But the right-sided steering column is not the only thing different between Australian and United States automobiles. How about cars that supplement their fuel usage with Liquefied Petroleum Gas (LPG)? We have school buses, heavy machinery and public worker fleets that run on it in the States, why not cars?
LPG is the third most consumed non-reusable fuel in the world only surpassed by gasoline and diesel with equivalent of over 7 billion US gallons consumed per year. The chemical make-up primarily sold is propane (C3H8) but generally there are butane (C4H10) mixtures as well. They are both hydrocarbons or compounds that are derived from only hydrogen and carbon. “In 1910, under the direction of Dr. Walter Snelling, the U.S. Bureau of Mines investigated gasoline to see why it evaporated so fast and discovered that the evaporating gases were propane, butane, and other light hydrocarbons. Dr. Snelling built a still that could separate the gasoline into its liquid and gaseous components…” 1 Once the gaseous components are separated, they can be turned into liquid under moderate pressure. Thus, LPG is a by-product of petroleum refining process.
Seems simple enough. But let’s look deeper into the science. A great link I found had this claim about automotive conversion to LPG. According to wiki (ugh, I know but I’ve quoted other sources) “Two recent studies have examined LPG-fuel-oil fuel mixes and found that smoke emissions and fuel consumption are reduced but hydrocarbon emissions are slightly increased.” and ” LPG has a lower energy density than either petrol or fuel-oil, so the equivalent fuel consumption is higher” 2 So it’s not perfect but it does burn MUCH cleaner in the sense smoke and other nasty additives that gasoline has and while CO emissions are increased it is SLIGHTLY. Think of the smog problem in LA…an LPG option could definitely reduce that. And while LPG does burn hotter so more is consumed, the amount compares to diesel especially since it is cheaper and generally taxed less (here in Australia at least) and again is so much cleaner. Remember it is a by-product of gasoline refining! LPG is abundant and can be more so if the oil (and automotive) companies could focus just a bit more towards it.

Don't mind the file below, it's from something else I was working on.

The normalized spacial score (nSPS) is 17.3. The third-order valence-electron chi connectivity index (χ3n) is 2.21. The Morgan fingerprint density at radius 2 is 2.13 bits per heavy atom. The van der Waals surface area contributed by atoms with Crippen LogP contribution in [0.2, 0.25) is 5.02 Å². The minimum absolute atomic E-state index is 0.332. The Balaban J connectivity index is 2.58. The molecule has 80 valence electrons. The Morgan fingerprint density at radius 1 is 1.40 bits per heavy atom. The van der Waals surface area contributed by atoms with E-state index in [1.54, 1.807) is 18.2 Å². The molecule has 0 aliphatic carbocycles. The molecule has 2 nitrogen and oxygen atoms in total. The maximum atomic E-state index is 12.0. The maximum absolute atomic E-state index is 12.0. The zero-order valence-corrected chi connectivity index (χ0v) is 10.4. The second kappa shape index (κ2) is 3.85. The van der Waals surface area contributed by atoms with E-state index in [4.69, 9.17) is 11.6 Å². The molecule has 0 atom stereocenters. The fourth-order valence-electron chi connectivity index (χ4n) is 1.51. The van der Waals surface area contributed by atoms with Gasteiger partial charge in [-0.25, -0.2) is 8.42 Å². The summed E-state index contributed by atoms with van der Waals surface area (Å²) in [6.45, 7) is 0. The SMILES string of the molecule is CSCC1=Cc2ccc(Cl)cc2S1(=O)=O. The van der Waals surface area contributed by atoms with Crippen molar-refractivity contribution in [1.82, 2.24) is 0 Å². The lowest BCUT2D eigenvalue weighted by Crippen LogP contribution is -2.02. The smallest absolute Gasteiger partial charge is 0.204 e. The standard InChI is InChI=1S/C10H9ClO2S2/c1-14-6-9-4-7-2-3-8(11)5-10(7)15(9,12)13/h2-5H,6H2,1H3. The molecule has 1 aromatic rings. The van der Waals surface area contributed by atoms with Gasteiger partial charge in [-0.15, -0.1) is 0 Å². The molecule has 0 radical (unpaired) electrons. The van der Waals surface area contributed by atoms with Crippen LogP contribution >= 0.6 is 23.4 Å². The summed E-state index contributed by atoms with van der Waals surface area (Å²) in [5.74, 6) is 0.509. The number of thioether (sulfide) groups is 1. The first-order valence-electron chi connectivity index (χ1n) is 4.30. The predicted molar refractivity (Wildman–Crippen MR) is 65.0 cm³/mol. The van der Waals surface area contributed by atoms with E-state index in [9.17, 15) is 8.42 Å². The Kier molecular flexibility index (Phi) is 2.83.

So Dr. Snelling gave us LPGs stored in cylinders, used for cooking by 1912 and for automotive use in 1913. But what about today? Let’s take a look at what the rest of the world is doing with LPG. In Tokyo all of the taxicabs run on LPG to reduce emissions. In 2009 Hyundai release the first mass produced hybrid car to be equipped to store and run on LPG. Now in Australia you’ll find Holden (Australia’s branch of GM) producing the same such cars. Not to mention that cars that have been converted here down under and over different parts of the world.Over the past five years Australia has offered a grant to help subsidize the cost of converting a gasoline based car to carry and use LPG as well. It became so popular that they now have to cap the amount of grant money per year. Each person can receive AUS$1250 which by my research covers half to three fifths the cost to convert with a trained auto mechanic. I can’t see how to could be a bad investment. Cost per liter of LPG here is around 65cAUS so that works out to be about US$2.60 a gallon. What happens is that the car keeps it’s initial petrol (gas) tank but there is a LPG tank that is fitted in the car as well. Sometimes in the trunk or boot (down under), sometime mounted near the other tank depending on the make and model. It would be unwise to run a car on strictly LPG since it’s lubricant properties are insufficient for common four stroke car engines.
Folks this is no solution to the problem of our energy consumption in the States (nor world) but it is one the answers. “In 2010, the United States consumed about 137.76 billion gallons (or 3.28 billion barrels) of gasoline, a daily average of about 377.58 million gallons (8.99 million barrels).”3. Keep in mind we said that world wide consumption of LPG is 7 billion gallons per year. More demand could be met and carrying and selling LPG at services station can already be done. It’s just a matter of swapping out a large tank or two depending on how many pumps owners wants. There will be demand. There already is here and let’s be honest, most people’s bottom line is their pocket book. It just so happens that this alternative, does indeed help in the reduction of the pollution of our Earth. While it’s not the best, it is a decent step in the right direction.
I feel as though we as a world (not just nation) need to diversify our energy sources and I know I’m not the only one that feel this way. If it’s good for Australia and has proven safe and efficient in large cities (2 million plus), then how can drivers in the States not benefit? That’s a help to drivers on both sides of the road.
2 (from wikipedia article on LPG) Zhang, Chunhua; Bian, Yaozhang; Si, Lizeng; Liao, Junzhi; Odbileg, N (2005). “A study on an electronically controlled liquefied petroleum gas-diesel dual-fuel automobile”. Proceedings of the Institution of Mechanical Engineers, Part D: Journal of Automobile Engineering 219 (2): 207. doi:10.1243/095440705X6470.
3 U.S. EIA
Joe Grzesik (JGrez) is an artist developer focusing online on front end development and keeping up with new techonolgies. Photography has been his most recent and strongest passion. He’s shot thousands of photos throughout the years only recently display a larger portion of his library here on Joup.